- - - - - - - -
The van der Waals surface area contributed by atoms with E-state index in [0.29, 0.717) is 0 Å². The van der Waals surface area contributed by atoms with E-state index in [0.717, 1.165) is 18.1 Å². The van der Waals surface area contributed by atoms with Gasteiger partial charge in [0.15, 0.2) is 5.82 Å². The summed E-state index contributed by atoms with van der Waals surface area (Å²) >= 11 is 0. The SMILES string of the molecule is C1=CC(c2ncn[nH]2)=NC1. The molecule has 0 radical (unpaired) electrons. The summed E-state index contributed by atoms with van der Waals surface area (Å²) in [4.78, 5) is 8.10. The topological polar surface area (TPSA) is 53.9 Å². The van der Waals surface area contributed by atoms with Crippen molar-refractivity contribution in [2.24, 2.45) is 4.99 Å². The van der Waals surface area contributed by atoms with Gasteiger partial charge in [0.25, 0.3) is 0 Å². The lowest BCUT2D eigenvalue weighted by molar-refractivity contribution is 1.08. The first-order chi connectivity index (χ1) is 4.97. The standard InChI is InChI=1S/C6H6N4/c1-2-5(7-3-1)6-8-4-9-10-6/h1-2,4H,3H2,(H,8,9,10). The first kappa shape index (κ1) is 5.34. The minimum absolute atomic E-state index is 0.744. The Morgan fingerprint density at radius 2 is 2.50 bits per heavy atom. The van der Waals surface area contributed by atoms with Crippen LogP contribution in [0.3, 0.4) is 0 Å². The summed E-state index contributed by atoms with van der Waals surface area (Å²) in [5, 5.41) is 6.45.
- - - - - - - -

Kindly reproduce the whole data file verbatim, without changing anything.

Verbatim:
The van der Waals surface area contributed by atoms with E-state index in [0.29, 0.717) is 0 Å². The van der Waals surface area contributed by atoms with E-state index in [0.717, 1.165) is 18.1 Å². The van der Waals surface area contributed by atoms with Gasteiger partial charge in [0.15, 0.2) is 5.82 Å². The summed E-state index contributed by atoms with van der Waals surface area (Å²) >= 11 is 0. The SMILES string of the molecule is C1=CC(c2ncn[nH]2)=NC1. The molecule has 0 radical (unpaired) electrons. The summed E-state index contributed by atoms with van der Waals surface area (Å²) in [4.78, 5) is 8.10. The topological polar surface area (TPSA) is 53.9 Å². The van der Waals surface area contributed by atoms with Crippen molar-refractivity contribution in [2.24, 2.45) is 4.99 Å². The van der Waals surface area contributed by atoms with Gasteiger partial charge in [0.25, 0.3) is 0 Å². The lowest BCUT2D eigenvalue weighted by molar-refractivity contribution is 1.08. The first-order chi connectivity index (χ1) is 4.97. The standard InChI is InChI=1S/C6H6N4/c1-2-5(7-3-1)6-8-4-9-10-6/h1-2,4H,3H2,(H,8,9,10). The first kappa shape index (κ1) is 5.34. The minimum absolute atomic E-state index is 0.744. The Morgan fingerprint density at radius 2 is 2.50 bits per heavy atom. The van der Waals surface area contributed by atoms with Crippen LogP contribution in [0.3, 0.4) is 0 Å². The summed E-state index contributed by atoms with van der Waals surface area (Å²) in [5, 5.41) is 6.45.